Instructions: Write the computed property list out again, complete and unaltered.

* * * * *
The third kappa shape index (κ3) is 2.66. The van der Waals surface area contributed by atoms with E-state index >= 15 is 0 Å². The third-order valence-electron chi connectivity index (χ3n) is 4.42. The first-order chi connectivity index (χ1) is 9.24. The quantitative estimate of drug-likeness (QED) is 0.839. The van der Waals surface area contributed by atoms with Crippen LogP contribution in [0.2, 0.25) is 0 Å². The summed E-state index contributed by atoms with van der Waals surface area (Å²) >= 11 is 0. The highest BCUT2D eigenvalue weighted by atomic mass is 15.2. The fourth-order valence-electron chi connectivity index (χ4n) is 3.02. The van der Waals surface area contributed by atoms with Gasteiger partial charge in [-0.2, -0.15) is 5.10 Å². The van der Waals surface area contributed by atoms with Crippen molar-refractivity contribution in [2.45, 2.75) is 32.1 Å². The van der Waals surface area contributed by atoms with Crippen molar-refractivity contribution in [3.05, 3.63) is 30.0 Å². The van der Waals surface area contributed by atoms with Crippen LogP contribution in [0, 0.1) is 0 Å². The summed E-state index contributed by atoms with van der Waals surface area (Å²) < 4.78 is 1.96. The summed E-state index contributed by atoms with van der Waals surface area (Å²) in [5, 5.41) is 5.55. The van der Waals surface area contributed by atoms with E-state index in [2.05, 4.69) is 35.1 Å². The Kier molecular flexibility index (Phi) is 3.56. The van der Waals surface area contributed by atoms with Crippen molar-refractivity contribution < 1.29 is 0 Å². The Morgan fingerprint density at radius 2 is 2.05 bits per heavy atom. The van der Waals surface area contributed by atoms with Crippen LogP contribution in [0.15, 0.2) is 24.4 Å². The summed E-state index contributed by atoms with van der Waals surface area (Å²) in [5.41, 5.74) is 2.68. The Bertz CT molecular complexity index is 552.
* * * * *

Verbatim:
The third kappa shape index (κ3) is 2.66. The van der Waals surface area contributed by atoms with E-state index >= 15 is 0 Å². The third-order valence-electron chi connectivity index (χ3n) is 4.42. The first-order chi connectivity index (χ1) is 9.24. The quantitative estimate of drug-likeness (QED) is 0.839. The van der Waals surface area contributed by atoms with Crippen LogP contribution in [0.2, 0.25) is 0 Å². The summed E-state index contributed by atoms with van der Waals surface area (Å²) >= 11 is 0. The highest BCUT2D eigenvalue weighted by atomic mass is 15.2. The fourth-order valence-electron chi connectivity index (χ4n) is 3.02. The van der Waals surface area contributed by atoms with Gasteiger partial charge in [-0.2, -0.15) is 5.10 Å². The van der Waals surface area contributed by atoms with Crippen molar-refractivity contribution in [2.45, 2.75) is 32.1 Å². The van der Waals surface area contributed by atoms with Crippen molar-refractivity contribution in [3.05, 3.63) is 30.0 Å². The van der Waals surface area contributed by atoms with Crippen LogP contribution in [0, 0.1) is 0 Å². The summed E-state index contributed by atoms with van der Waals surface area (Å²) < 4.78 is 1.96. The summed E-state index contributed by atoms with van der Waals surface area (Å²) in [5, 5.41) is 5.55. The van der Waals surface area contributed by atoms with E-state index in [2.05, 4.69) is 35.1 Å². The Kier molecular flexibility index (Phi) is 3.56. The van der Waals surface area contributed by atoms with Crippen molar-refractivity contribution < 1.29 is 0 Å². The Morgan fingerprint density at radius 2 is 2.05 bits per heavy atom. The van der Waals surface area contributed by atoms with Crippen LogP contribution in [0.15, 0.2) is 24.4 Å². The summed E-state index contributed by atoms with van der Waals surface area (Å²) in [5.41, 5.74) is 2.68. The Bertz CT molecular complexity index is 552.